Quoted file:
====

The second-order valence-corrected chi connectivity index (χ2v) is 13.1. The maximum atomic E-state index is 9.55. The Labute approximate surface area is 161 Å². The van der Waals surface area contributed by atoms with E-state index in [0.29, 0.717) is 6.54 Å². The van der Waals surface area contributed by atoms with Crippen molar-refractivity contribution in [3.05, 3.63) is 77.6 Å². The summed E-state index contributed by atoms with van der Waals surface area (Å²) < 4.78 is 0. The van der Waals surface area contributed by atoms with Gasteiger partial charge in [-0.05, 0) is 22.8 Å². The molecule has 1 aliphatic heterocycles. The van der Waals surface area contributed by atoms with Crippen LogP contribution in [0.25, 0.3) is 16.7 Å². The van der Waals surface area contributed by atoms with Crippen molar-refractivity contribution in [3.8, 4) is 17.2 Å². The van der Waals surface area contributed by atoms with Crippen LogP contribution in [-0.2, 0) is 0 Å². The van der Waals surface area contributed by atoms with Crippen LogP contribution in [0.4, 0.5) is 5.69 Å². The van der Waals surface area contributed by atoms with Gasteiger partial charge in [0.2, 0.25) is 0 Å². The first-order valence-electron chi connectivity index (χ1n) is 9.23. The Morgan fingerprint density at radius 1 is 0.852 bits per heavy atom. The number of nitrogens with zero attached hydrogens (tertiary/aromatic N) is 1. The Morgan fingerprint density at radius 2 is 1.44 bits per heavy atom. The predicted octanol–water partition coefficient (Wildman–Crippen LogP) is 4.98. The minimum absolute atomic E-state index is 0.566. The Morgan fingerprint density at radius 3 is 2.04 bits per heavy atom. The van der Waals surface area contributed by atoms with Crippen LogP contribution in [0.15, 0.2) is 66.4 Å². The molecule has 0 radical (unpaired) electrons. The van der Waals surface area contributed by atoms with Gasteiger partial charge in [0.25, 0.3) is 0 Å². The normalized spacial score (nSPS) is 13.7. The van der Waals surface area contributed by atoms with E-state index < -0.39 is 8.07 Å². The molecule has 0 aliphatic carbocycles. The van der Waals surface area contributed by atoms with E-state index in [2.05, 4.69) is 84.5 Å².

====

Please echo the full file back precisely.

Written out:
The second-order valence-corrected chi connectivity index (χ2v) is 13.1. The maximum atomic E-state index is 9.55. The Labute approximate surface area is 161 Å². The van der Waals surface area contributed by atoms with E-state index in [0.29, 0.717) is 6.54 Å². The van der Waals surface area contributed by atoms with Crippen molar-refractivity contribution in [3.05, 3.63) is 77.6 Å². The summed E-state index contributed by atoms with van der Waals surface area (Å²) < 4.78 is 0. The van der Waals surface area contributed by atoms with Gasteiger partial charge in [-0.05, 0) is 22.8 Å². The molecule has 1 aliphatic heterocycles. The van der Waals surface area contributed by atoms with Crippen LogP contribution in [0.25, 0.3) is 16.7 Å². The van der Waals surface area contributed by atoms with Crippen molar-refractivity contribution in [3.8, 4) is 17.2 Å². The van der Waals surface area contributed by atoms with Crippen LogP contribution in [-0.2, 0) is 0 Å². The van der Waals surface area contributed by atoms with Crippen LogP contribution in [0.4, 0.5) is 5.69 Å². The van der Waals surface area contributed by atoms with Gasteiger partial charge in [0.2, 0.25) is 0 Å². The first-order valence-electron chi connectivity index (χ1n) is 9.23. The Morgan fingerprint density at radius 1 is 0.852 bits per heavy atom. The number of nitrogens with zero attached hydrogens (tertiary/aromatic N) is 1. The Morgan fingerprint density at radius 2 is 1.44 bits per heavy atom. The predicted octanol–water partition coefficient (Wildman–Crippen LogP) is 4.98. The minimum absolute atomic E-state index is 0.566. The Morgan fingerprint density at radius 3 is 2.04 bits per heavy atom. The van der Waals surface area contributed by atoms with Crippen LogP contribution in [0.15, 0.2) is 66.4 Å². The molecule has 0 radical (unpaired) electrons. The van der Waals surface area contributed by atoms with Gasteiger partial charge in [0.25, 0.3) is 0 Å². The normalized spacial score (nSPS) is 13.7. The van der Waals surface area contributed by atoms with E-state index < -0.39 is 8.07 Å². The molecule has 0 aliphatic carbocycles. The van der Waals surface area contributed by atoms with E-state index in [2.05, 4.69) is 84.5 Å².